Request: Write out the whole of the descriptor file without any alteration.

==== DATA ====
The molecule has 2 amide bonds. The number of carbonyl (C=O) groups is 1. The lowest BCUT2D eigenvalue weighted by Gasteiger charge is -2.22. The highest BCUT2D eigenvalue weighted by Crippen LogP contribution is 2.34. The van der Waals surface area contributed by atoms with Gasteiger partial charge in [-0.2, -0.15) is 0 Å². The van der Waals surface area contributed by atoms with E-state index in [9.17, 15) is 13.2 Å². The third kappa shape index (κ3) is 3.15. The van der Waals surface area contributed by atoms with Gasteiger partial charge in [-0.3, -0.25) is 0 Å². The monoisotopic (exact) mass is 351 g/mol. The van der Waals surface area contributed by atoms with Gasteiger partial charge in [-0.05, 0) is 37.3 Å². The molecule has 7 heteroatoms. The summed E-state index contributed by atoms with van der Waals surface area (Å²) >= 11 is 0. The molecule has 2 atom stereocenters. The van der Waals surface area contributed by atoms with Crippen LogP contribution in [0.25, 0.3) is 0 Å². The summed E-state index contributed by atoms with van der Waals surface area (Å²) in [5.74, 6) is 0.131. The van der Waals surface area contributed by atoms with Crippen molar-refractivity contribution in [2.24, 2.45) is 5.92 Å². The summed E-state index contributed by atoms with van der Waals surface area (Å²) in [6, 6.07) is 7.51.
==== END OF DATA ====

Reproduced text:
The molecule has 2 amide bonds. The number of carbonyl (C=O) groups is 1. The lowest BCUT2D eigenvalue weighted by Gasteiger charge is -2.22. The highest BCUT2D eigenvalue weighted by Crippen LogP contribution is 2.34. The van der Waals surface area contributed by atoms with Gasteiger partial charge in [-0.2, -0.15) is 0 Å². The van der Waals surface area contributed by atoms with E-state index in [9.17, 15) is 13.2 Å². The third kappa shape index (κ3) is 3.15. The van der Waals surface area contributed by atoms with Gasteiger partial charge in [-0.3, -0.25) is 0 Å². The monoisotopic (exact) mass is 351 g/mol. The van der Waals surface area contributed by atoms with Gasteiger partial charge in [-0.05, 0) is 37.3 Å². The molecule has 7 heteroatoms. The summed E-state index contributed by atoms with van der Waals surface area (Å²) >= 11 is 0. The molecule has 2 atom stereocenters. The van der Waals surface area contributed by atoms with Crippen LogP contribution in [0.25, 0.3) is 0 Å². The summed E-state index contributed by atoms with van der Waals surface area (Å²) in [5.74, 6) is 0.131. The van der Waals surface area contributed by atoms with Crippen molar-refractivity contribution in [2.24, 2.45) is 5.92 Å². The summed E-state index contributed by atoms with van der Waals surface area (Å²) in [6, 6.07) is 7.51.